The complete structure of the preferred embodiment is shown in FIG. 1, in which a plurality of elements 24 are contained in inner plastic tube 9 along with filling compound -0. Between inner plastic tube 9 and outer plastic tube 5 are disposed corrugated steel tape 6 to inhibit rodent damage, a layer 7 of polyurethene impregnated fiberglass marketed by PPG Industries under the tradename Hercuflex HF-2000, and a layer of densely packed loose fiberglass 8. Layer 7 provides antibuckling protection and layers 7 and 8 provide tensile strength.

It is found that optical fibers 12 may be peeled away by hand in this construction, which allows a pair of optical fibers to be dropped off at a pedestal. Optical fibers such as 40 in FIG. 1 may also be shorter than the remaining fibers if the cable is made for a particular installation.

The preferred method for making the outer portion of the cable is known to those of ordinary skill in the art; see the commonly assigned U.S. Pat. No. 4,892,382, incorporated herein by reference. The preferred method for making element 24 is illustrated in FIGS. 3 and 4. Optical fibers 12 are paid off from spools 14 and proceed to crosshead extruder 17. Central member 11 is paid off with a tension of 100 cN and optical fibers 12 are paid off with a tension of 40 cN. Silicone rubber is pumped from tank 15 by a gear pump set at 1.2 RPM into extruder head 17. As shown in FIG. 4, optical fibers 12 enter into the interior of die inner member 23, while silicone rubber 13 flows through channels 25 to an array of entrance holes as shown. The outer diameter of the exit hole is kept small enough so that silicone rubber 13 does not completely cover optical fibers 12. The element is then cured by vertical ovens 19 set at 250, 270, and 300 C. and is taken up by capstan 21 at a line speed of 35 m/min leading to take up reel 22.

Patent Citations
Cited PatentFiling datePublication dateApplicantTitle
US4113349 *Jul 30, 1975Sep 12, 1978Air Logistics CorporationFiber reinforced optical fiber cable
US4158478 *Jul 12, 1977Jun 19, 1979Thomson-CsfCoaxial optical fibre cable
US4557558 *Dec 23, 1982Dec 10, 1985N.K.F. Groep B.VOptical cable element
US4600268 *Dec 6, 1983Jul 15, 1986Standard Telephones And Cables Public Limited Co.Cable for telecommunications purposes and a method of manufacturing the same
US4715676 *Nov 5, 1985Dec 29, 1987Stc PlcOptical fiber cable
US4730894 *Mar 27, 1986Mar 15, 1988American Telephone And Telegraph Company, At&T Bell LaboratoriesOptical fiber cable having a prefabricated strength system and methods of making
US4743085 *May 28, 1986May 10, 1988American Telephone And Telegraph Co., At&T Bell LaboratoriesOptical fiber cable having non-metallic sheath system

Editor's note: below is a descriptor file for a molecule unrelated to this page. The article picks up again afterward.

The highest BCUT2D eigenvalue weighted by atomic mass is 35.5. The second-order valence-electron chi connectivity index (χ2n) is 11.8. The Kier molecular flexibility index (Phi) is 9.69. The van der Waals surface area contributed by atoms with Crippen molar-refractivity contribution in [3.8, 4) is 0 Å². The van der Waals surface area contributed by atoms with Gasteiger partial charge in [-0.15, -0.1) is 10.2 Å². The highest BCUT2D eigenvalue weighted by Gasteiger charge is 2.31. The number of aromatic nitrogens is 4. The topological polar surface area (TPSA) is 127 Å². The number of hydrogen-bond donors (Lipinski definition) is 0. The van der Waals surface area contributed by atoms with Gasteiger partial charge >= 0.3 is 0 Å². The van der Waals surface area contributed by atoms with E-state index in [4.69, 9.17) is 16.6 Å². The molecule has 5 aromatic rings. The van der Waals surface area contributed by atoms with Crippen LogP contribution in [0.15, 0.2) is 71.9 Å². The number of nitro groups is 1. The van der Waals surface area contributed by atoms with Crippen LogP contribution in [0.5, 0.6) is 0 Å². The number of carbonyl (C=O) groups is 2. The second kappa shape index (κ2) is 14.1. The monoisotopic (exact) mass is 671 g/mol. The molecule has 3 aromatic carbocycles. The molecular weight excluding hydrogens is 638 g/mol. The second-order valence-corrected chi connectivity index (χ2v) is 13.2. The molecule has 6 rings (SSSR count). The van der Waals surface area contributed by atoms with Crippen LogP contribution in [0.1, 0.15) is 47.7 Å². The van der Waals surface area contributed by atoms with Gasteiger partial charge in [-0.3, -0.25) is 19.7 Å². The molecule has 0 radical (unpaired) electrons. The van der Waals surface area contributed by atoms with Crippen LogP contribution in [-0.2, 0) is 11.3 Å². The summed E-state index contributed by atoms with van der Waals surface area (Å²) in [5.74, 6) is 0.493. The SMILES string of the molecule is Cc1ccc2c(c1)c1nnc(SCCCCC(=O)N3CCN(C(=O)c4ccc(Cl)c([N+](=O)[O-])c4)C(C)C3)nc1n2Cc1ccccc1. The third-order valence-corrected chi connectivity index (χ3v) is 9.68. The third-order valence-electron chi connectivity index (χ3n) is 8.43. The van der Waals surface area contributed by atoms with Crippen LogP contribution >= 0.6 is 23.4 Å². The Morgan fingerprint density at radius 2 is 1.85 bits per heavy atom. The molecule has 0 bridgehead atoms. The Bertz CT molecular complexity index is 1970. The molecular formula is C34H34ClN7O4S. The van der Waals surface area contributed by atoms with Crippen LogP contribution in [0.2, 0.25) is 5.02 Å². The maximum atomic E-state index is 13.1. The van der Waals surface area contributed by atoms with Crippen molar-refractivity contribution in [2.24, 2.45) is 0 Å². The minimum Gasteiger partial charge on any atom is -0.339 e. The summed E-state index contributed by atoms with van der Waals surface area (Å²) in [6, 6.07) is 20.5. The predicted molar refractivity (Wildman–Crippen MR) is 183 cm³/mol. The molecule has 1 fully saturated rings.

US4892382 *Sep 26, 1988Jan 9, 1990Siecor CorporationDielectric optical drop cable
US4913515 *Dec 21, 1988Apr 3, 1990Alcatel N.V.Optical cable element, multiple-fiber tube unit, and optical cable
US4941729 *Jan 27, 1989Jul 17, 1990At&T Bell LaboratoriesBuilding cables which include non-halogenated plastic materials
US4953945 *Jun 2, 1988Sep 4, 1990Sumitomo Electric Industries, Ltd.Transmission protective coated optical fiber tape
US4969706 *Apr 25, 1989Nov 13, 1990At&T Bell LaboratoriesPlenum cable which includes halogenated and non-halogenated plastic materials
US4993804 *Nov 13, 1989Feb 19, 1991Siemens AktiengesellschaftOptical cable and method for manufacturing thereof
Referenced by
Citing PatentFiling datePublication dateApplicantTitle
US5157752 *Oct 24, 1991Oct 20, 1992Northern Telecom LimitedOptical fiber cable with intermingled water blocking means and method of making same
US5329605 *Oct 27, 1992Jul 12, 1994At&T Bell LaboratoriesUndersea armored cable
US5561729 *May 15, 1995Oct 1, 1996Siecor CorporationCommunications cable including fiber reinforced plastic materials
US5822485 *Jan 13, 1997Oct 13, 1998Siecor CorporationOptical cable containing parallel flexible strength members and method
US8586868 *Jan 5, 2011Nov 19, 2013Li-Wen LiuParallel structure high conductibility cable with conductor keeper
US20110192647 *Jan 5, 2011Aug 11, 2011Li-Wen LiuParallel structure high conductibility cable with conductor keeper
US20130071076 *May 23, 2011Mar 21, 2013Buo ChenPartially Impregnated, Fiber Reinforced Thermoplastic Strength Member
Classifications
U.S. Classification385/112, 385/113
International ClassificationG02B6/44
Cooperative ClassificationG02B6/4495, G02B6/4432, G02B6/4479, G02B6/443, G02B6/4429
European ClassificationG02B6/44C9, G02B6/44C7A, G02B6/44C12, G02B6/44C7, G02B6/44C7A1
Legal Events
DateCodeEventDescription
May 25, 2004FPExpired due to failure to pay maintenance fee
Effective date: 20040331
Mar 31, 2004LAPSLapse for failure to pay maintenance fees
Oct 15, 2003REMIMaintenance fee reminder mailed
Sep 20, 1999FPAYFee payment
Year of fee payment: 8
Jan 21, 1998ASAssignment
Owner name: SIECOR TECHNOLOGY, INC., DELAWARE
Free format text: ASSIGNMENT OF ASSIGNORS INTEREST;ASSIGNOR:SIECOR CORPORATION;REEL/FRAME:008955/0764
Effective date: 19971031
Aug 29, 1995FPAYFee payment
Year of fee payment: 4
Nov 23, 1990ASAssignment
Owner name: SIECOR CORPORATION, NORTH CAROLINA
Free format text: ASSIGNMENT OF ASSIGNORS INTEREST.;ASSIGNOR:BERNARD, WERNER;REEL/FRAME:005531/0352
Effective date: 19901120